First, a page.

Update: Not only is Tracee Ellis Ross great about sharing her fashion credits, but the actress also isn't shy about saying who inspired her to champion Black designers on the American American Awards stage. On Wednesday, Ross shared more information on her looks on Instagram via a screenshot of her notes app.
"Not every piece I wore was by a Black designer, but I wore a Black designer in every look and Pat McGrath on my face," she wrote. She says it was a story she wanted to tell through her clothing, and her stylist, Karla Welch, made it happen. "I was inspired by Issa Rae and Jason Rembert, who did it first at the CFDA Awards in June. I strongly believe in using my platform to shine light in directions I believe in, love, and celebrate my people."
This article was originally published on October 10, 2018.
When awards season kicked off at the Golden Globes earlier this year, Hollywood's leading men and women chose to wear black in support with Time's Up. As Time’s Up member Eva Longoria told The New York Times, "This is a moment of solidarity, not a fashion moment." Since then, it seems fashion has managed to take the backseat to give actors and actresses the chance to voice their political agenda (save for an adorable moment with Sterling K. Brown at the SAG Awards), but Tracee Ellis Ross managed to make her fashion political as she hosted the 2018 American Music Awards — and looked amazing while doing so.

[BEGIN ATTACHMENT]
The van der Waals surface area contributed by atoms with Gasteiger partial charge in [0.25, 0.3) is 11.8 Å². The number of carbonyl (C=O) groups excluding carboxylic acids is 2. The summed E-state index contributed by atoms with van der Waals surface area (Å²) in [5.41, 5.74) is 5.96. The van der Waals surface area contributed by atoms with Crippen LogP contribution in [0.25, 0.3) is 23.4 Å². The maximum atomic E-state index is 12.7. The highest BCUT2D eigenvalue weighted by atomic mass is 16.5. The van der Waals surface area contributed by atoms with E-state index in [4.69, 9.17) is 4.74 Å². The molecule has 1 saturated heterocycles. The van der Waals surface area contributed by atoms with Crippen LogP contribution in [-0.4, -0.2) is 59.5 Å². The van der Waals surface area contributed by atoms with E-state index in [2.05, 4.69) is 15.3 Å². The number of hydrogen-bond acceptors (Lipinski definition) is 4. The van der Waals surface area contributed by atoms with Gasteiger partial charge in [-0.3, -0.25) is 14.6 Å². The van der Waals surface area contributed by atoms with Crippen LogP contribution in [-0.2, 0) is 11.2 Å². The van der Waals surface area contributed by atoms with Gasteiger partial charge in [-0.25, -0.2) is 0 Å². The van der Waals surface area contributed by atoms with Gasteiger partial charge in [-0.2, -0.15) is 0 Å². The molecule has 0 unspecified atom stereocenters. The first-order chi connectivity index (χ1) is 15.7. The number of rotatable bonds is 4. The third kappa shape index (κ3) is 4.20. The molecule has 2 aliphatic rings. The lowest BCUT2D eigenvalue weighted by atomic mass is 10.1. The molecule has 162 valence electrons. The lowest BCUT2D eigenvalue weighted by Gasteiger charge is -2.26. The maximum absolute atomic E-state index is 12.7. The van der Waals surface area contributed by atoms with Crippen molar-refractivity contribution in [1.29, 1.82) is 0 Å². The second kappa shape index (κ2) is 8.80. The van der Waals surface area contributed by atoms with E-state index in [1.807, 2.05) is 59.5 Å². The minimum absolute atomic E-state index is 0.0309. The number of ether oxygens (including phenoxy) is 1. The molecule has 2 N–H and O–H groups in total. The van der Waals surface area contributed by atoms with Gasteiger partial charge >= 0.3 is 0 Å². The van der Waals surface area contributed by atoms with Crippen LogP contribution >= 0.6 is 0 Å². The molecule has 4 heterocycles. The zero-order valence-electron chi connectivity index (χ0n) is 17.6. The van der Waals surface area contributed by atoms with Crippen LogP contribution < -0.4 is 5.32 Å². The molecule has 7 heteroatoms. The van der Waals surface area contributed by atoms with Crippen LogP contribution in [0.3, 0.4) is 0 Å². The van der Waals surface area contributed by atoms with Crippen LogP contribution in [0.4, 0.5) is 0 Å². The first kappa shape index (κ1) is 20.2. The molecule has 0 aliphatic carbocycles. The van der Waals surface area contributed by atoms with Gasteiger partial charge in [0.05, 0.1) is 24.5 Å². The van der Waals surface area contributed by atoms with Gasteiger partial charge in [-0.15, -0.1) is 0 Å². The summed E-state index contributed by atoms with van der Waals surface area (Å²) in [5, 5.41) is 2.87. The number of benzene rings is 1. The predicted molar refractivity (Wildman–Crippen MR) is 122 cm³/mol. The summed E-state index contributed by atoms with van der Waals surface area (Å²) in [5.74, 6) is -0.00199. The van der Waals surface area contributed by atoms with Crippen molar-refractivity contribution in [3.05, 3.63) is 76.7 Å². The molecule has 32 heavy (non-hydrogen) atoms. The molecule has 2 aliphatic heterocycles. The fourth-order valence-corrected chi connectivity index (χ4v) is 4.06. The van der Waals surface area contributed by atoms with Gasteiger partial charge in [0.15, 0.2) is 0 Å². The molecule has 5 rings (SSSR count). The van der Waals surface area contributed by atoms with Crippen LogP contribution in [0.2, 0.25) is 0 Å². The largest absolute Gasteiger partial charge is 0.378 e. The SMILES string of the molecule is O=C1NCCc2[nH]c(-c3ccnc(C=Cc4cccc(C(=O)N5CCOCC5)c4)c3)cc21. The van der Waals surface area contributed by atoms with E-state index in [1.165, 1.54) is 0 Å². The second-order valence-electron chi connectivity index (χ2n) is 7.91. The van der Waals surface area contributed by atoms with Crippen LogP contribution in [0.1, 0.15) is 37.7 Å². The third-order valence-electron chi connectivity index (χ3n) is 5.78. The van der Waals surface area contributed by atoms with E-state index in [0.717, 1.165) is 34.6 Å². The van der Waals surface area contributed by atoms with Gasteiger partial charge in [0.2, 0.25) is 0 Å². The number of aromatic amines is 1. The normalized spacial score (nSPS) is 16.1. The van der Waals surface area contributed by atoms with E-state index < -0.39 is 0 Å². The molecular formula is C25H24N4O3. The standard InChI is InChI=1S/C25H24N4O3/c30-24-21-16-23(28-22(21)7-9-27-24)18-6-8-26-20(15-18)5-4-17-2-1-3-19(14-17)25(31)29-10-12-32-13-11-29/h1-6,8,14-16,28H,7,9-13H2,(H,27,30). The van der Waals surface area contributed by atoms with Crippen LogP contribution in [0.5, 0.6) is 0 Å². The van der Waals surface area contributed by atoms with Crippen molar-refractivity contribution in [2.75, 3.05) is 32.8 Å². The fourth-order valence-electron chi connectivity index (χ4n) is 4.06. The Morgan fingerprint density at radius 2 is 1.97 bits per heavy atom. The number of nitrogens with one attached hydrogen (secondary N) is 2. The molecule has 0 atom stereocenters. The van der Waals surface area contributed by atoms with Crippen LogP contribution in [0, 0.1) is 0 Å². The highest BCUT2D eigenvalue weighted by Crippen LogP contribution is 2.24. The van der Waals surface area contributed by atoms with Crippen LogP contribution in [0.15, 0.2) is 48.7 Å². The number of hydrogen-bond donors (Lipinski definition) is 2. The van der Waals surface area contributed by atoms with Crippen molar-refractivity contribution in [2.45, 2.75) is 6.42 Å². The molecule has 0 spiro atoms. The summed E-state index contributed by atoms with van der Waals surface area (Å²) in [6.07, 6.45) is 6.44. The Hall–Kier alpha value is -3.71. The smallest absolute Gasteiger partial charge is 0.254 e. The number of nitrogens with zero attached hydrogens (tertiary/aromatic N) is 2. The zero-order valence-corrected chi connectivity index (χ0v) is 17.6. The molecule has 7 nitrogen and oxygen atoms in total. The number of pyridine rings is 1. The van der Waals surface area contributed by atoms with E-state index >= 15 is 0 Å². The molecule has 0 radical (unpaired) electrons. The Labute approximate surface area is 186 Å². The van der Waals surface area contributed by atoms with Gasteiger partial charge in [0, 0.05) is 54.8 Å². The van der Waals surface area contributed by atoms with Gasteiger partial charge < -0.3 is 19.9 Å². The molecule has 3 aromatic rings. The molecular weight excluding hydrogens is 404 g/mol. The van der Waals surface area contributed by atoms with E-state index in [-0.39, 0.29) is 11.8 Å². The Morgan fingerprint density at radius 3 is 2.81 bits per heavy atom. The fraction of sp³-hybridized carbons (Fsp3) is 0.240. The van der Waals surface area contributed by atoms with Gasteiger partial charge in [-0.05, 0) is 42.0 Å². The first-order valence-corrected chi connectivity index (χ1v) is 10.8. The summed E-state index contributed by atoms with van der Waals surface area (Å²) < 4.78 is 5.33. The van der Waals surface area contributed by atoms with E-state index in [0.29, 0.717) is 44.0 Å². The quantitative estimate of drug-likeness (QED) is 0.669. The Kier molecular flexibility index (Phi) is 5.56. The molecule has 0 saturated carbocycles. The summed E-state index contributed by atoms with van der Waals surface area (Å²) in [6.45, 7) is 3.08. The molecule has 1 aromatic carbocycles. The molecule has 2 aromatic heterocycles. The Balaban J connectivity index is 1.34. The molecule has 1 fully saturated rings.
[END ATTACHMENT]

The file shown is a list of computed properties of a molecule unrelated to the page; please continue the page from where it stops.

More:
Just before the awards show started, the Black-ish actress tweeted she would be wearing only Black designers during her presenting gig. She even went as far as to tweet out the details for every single outfit change throughout. “I’ve featured black designers in all of my @AMAs press looks,” she wrote. "Will do the same for all my show looks tonight! Stay tuned for look-by-look details!"
Honestly, Ross is living out our fashion dreams. She not only attended Couture Fashion Week in Paris last July, where she picked out her Emmy's dress, but then she show us she pretty much invented the idea of wearing couture for InStyle magazine. Now, she's putting Black designers on a national stage thanks to her outfits changes with the help of her long-term stylist Karla Welch. But what else would you expect when being a Fashion Person™ is practically in your DNA?